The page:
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advantage Meaning, Definition & Usage

  1. noun the quality of having a superior or more favorable position
    vantage.
    • the experience gave him the advantage over me
  2. noun (tennis) first point scored after deuce
  3. noun benefit resulting from some event or action
    reward.
    • it turned out to my advantage
    • reaping the rewards of generosity
  4. verb give an advantage to
    • This system advantages the rich
WordNet

Ad*van"tage noun
Etymology
OE. avantage, avauntage, F. avantage, fr. avant before. See Advance, and cf. Vantage.
Definitions
  1. Any condition, circumstance, opportunity, or means, particularly favorable to success, or to any desired end; benefit; as, the enemy had the advantage of a more elevated position.
    Give me advantage of some brief discourse. Shak.
    The advantages of a close alliance. Macaulay.
  2. Superiority; mastery; -- with of or over.
    Lest Satan should get an advantage of us. 2 Cor. ii. 11.
  3. Superiority of state, or that which gives it; benefit; gain; profit; as, the advantage of a good constitution.
  4. Interest of money; increase; overplus (as the thirteenth in the baker's dozen). Obs.
    And with advantage means to pay thy love. Shak.
    Syn. -- Advantage, Advantageous, Benefit, Beneficial. We speak of a thing as a benefit, or as beneficial, when it is simply productive of good; as, the benefits of early discipline; the beneficial effects of adversity. We speak of a thing as an advantage, or as advantageous, when it affords us the means of getting forward, and places us on a "vantage ground" for further effort. Hence, there is a difference between the benefits and the advantages of early education; between a beneficial and an advantageous investment of money.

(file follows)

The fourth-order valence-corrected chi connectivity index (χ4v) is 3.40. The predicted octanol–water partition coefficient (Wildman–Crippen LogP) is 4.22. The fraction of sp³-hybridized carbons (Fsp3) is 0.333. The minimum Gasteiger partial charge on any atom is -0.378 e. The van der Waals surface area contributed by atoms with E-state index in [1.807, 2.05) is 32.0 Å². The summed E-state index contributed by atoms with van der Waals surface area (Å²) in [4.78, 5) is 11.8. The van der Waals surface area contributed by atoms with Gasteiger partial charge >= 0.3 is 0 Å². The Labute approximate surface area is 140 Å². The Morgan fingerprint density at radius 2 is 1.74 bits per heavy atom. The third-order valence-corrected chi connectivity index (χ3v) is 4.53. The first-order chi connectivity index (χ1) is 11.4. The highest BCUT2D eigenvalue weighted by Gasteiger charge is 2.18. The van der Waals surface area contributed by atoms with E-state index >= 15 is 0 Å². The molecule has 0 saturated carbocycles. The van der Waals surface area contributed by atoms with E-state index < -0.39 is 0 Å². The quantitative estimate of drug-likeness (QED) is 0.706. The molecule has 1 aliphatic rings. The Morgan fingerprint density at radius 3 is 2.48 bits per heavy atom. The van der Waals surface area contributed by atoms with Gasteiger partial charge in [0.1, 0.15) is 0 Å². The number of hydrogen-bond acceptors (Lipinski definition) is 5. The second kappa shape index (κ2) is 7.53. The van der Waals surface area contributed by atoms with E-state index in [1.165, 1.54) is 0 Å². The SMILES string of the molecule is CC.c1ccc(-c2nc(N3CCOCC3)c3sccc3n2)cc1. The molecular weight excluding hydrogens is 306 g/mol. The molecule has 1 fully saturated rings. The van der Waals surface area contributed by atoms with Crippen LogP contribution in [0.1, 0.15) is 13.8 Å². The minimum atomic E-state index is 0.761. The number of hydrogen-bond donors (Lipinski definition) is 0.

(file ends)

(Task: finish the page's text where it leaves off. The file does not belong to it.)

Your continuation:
Ad*van"tage transitive verb
Etymology
F. avantager, fr. avantage. See Advance.
Wordforms
imperfect & past participle Advantaged present participle & verbal noun Advantaging
Definitions
  1. To give an advantage to; to further; to promote; to benefit; to profit.
    The truth is, the archbishop's own stiffness and averseness to comply with the court designs, advantaged his adversaries against him. Fuller.
    What is a man advantaged, if he gain the whole world, and lose himself, or be cast away? Luke ix. 25.

Webster 1913


"Rowling never met an adverb she didn't like."

-Stephen King on J.K Rowling's excessive use of adverbs.

Fear not the Adverb Hell!

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